The Abstract Artist We Need in the Age of Trump

A critical review of Dark Times: A Visual Dialectic in Four Parts, by Q. E. Armstrong

The first panel of Q. E. Armstrong’s innovative Dark Times series reveals a playful conversation between black and blue, with other friends chirping in the background. Q. E.’s choice of canvas, simple 8.5 by 11 inch paper from a common retail store, dares us to compare the artist to a two-year-old boy whose father is too cheap to buy him proper supplies, strikingly undercutting the visual independence of the piece.

In the second panel, black is no longer a playful friend; it now overtakes and dominates the other colors. Q. E.’s striking background use of green, red, and yellow evokes the Greeks’ three-part soul with its nutritive, locomotive, and intellectual aspects. Black is something apart, something deeper, something that sinisterly threatens to erupt and blot out the other colors.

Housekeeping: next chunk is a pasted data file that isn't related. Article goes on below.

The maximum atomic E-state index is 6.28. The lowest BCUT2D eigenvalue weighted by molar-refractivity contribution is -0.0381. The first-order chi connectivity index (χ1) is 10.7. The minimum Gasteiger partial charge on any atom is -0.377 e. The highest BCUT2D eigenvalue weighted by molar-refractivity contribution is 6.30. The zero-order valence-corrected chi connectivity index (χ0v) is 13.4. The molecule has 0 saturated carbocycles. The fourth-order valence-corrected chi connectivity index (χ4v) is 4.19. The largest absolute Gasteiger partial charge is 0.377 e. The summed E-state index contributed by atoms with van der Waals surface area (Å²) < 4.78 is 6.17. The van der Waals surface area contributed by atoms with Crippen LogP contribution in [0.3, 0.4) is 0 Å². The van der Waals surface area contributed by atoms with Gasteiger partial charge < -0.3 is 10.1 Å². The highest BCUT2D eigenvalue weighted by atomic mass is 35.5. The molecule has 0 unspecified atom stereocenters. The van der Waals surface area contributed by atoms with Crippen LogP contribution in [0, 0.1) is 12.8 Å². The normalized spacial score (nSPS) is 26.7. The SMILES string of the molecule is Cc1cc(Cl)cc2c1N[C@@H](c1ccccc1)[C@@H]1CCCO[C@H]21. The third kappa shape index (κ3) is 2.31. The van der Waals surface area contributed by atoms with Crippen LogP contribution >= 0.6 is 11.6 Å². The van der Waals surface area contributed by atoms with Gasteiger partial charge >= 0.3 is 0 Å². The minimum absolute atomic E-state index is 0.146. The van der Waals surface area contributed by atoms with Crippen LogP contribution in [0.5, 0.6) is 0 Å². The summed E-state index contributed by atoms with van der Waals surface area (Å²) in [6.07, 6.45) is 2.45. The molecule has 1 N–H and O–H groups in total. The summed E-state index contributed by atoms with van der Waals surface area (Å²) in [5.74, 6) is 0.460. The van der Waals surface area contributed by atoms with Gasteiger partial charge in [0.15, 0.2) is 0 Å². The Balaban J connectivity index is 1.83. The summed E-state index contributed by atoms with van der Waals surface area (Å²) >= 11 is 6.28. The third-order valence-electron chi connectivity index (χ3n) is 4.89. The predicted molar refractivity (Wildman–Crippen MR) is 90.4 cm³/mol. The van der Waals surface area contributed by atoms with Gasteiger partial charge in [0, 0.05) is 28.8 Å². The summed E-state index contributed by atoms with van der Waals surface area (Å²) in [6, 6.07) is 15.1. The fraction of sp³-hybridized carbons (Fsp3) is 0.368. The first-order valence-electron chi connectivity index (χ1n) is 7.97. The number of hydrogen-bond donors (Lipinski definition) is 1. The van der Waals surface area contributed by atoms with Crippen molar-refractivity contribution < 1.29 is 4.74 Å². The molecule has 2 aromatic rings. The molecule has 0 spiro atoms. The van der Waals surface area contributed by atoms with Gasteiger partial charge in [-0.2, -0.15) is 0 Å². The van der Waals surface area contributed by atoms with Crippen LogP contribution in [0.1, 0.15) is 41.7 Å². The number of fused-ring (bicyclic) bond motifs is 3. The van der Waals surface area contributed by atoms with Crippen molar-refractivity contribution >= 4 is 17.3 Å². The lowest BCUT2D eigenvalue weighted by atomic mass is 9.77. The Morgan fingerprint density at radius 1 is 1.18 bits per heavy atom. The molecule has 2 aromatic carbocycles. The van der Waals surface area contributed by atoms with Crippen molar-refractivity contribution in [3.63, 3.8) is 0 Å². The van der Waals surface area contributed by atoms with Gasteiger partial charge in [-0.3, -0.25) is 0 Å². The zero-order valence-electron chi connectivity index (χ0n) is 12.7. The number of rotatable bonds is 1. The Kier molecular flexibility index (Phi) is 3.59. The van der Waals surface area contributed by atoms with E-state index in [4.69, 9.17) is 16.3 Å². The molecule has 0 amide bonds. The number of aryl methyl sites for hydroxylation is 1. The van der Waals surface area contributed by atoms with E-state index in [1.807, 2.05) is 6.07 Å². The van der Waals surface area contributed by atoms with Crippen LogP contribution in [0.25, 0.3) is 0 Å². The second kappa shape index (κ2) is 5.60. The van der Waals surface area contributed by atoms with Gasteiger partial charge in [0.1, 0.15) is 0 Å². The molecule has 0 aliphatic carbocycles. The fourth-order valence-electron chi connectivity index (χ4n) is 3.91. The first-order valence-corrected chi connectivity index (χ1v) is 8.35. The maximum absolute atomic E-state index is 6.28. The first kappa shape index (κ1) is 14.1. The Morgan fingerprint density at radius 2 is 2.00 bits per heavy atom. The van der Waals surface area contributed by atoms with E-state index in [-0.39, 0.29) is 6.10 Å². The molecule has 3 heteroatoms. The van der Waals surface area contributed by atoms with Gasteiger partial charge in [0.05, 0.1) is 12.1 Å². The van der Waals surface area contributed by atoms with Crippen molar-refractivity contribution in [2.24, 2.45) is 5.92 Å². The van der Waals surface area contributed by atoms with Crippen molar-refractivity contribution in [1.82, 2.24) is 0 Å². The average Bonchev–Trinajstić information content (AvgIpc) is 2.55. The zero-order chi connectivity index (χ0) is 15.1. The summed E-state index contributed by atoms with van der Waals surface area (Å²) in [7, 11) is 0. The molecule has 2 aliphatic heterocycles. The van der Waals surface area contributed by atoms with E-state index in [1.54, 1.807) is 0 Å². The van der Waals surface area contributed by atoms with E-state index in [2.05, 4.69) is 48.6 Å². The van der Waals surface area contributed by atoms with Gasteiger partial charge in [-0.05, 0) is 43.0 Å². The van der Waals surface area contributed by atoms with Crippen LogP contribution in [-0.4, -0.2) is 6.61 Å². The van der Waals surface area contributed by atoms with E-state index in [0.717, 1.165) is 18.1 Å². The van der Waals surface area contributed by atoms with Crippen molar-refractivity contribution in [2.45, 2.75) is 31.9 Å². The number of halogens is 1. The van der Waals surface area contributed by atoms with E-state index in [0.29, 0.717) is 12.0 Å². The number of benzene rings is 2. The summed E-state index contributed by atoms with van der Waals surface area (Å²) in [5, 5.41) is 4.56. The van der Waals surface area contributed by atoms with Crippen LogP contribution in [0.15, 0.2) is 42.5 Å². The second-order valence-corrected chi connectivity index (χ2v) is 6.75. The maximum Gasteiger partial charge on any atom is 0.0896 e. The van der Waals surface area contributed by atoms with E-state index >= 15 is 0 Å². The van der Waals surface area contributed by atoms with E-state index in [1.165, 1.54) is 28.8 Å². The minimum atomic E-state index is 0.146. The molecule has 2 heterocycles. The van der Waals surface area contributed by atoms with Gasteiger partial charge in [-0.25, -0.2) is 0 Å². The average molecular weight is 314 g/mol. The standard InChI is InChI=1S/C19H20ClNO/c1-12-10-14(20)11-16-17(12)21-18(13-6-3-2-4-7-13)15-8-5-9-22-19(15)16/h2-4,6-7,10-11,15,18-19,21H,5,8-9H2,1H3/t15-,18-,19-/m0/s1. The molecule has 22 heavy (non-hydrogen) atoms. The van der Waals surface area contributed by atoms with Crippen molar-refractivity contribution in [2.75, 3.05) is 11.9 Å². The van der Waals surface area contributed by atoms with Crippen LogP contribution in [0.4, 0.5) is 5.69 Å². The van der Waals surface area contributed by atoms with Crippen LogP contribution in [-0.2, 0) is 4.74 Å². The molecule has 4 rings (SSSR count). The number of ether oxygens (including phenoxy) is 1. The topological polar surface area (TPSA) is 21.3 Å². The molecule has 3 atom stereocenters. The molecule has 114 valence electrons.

The other colors disappear by the third part, forgotten. Black now reigns. And although it attempts to assert some sense of order, ultimately it spirals out of control. I asked Q. E. what the blackness symbolizes to him. He stared at me as though he did not understand the question; who can explain the ineffable?

By the final panel black strikes at the paper, slashing, trying to draw forth as blood the other colors. But they are nowhere in evidence. Are they now too buried to find their way to the surface, or are they gone altogether, absorbed by black?

In reply to a query about the significance of the work overall, Q. E. said only, “One, two, three, four.” There is no understanding beyond the sequence, no external force by which to seek redemption. If we are to rediscover the other colors it is only through black. But then does the piece not end ultimately in contradiction as it presumes the potential of hope beyond itself?

Q. E.’s masterwork is thus the epitome of our times.